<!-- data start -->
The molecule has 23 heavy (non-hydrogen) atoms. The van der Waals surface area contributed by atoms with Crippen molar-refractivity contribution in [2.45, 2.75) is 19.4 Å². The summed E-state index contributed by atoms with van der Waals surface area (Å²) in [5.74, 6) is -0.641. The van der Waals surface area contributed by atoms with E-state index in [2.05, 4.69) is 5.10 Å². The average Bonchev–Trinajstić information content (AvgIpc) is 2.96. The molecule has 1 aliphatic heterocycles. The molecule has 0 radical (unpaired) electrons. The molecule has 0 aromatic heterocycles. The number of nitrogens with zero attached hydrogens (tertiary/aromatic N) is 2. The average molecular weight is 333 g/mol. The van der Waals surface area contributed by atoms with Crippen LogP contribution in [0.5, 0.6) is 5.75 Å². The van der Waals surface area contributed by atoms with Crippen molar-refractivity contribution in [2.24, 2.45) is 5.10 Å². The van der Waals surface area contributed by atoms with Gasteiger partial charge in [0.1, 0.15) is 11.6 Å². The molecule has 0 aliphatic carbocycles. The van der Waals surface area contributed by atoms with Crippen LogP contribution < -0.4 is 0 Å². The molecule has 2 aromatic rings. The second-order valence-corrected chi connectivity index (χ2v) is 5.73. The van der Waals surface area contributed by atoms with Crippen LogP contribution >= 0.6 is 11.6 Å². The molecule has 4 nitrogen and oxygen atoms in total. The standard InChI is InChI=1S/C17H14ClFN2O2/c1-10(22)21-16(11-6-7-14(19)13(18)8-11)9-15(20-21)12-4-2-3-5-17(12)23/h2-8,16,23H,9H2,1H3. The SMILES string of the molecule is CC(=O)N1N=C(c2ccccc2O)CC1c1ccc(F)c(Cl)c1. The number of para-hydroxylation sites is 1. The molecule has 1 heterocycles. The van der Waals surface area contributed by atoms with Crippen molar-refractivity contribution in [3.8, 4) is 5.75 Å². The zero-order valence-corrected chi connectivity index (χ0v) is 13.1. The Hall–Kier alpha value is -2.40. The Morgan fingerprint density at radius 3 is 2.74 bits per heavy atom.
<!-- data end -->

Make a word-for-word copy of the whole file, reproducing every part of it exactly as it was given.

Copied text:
The molecule has 23 heavy (non-hydrogen) atoms. The van der Waals surface area contributed by atoms with Crippen molar-refractivity contribution in [2.45, 2.75) is 19.4 Å². The summed E-state index contributed by atoms with van der Waals surface area (Å²) in [5.74, 6) is -0.641. The van der Waals surface area contributed by atoms with E-state index in [2.05, 4.69) is 5.10 Å². The average Bonchev–Trinajstić information content (AvgIpc) is 2.96. The molecule has 1 aliphatic heterocycles. The molecule has 0 radical (unpaired) electrons. The molecule has 0 aromatic heterocycles. The number of nitrogens with zero attached hydrogens (tertiary/aromatic N) is 2. The average molecular weight is 333 g/mol. The van der Waals surface area contributed by atoms with Crippen LogP contribution in [0.5, 0.6) is 5.75 Å². The van der Waals surface area contributed by atoms with Crippen molar-refractivity contribution in [2.24, 2.45) is 5.10 Å². The van der Waals surface area contributed by atoms with Gasteiger partial charge in [0.1, 0.15) is 11.6 Å². The molecule has 0 aliphatic carbocycles. The van der Waals surface area contributed by atoms with Crippen LogP contribution < -0.4 is 0 Å². The molecule has 2 aromatic rings. The second-order valence-corrected chi connectivity index (χ2v) is 5.73. The van der Waals surface area contributed by atoms with Crippen LogP contribution >= 0.6 is 11.6 Å². The molecule has 4 nitrogen and oxygen atoms in total. The standard InChI is InChI=1S/C17H14ClFN2O2/c1-10(22)21-16(11-6-7-14(19)13(18)8-11)9-15(20-21)12-4-2-3-5-17(12)23/h2-8,16,23H,9H2,1H3. The SMILES string of the molecule is CC(=O)N1N=C(c2ccccc2O)CC1c1ccc(F)c(Cl)c1. The number of para-hydroxylation sites is 1. The molecule has 1 heterocycles. The van der Waals surface area contributed by atoms with Crippen molar-refractivity contribution in [3.8, 4) is 5.75 Å². The zero-order valence-corrected chi connectivity index (χ0v) is 13.1. The Hall–Kier alpha value is -2.40. The Morgan fingerprint density at radius 3 is 2.74 bits per heavy atom.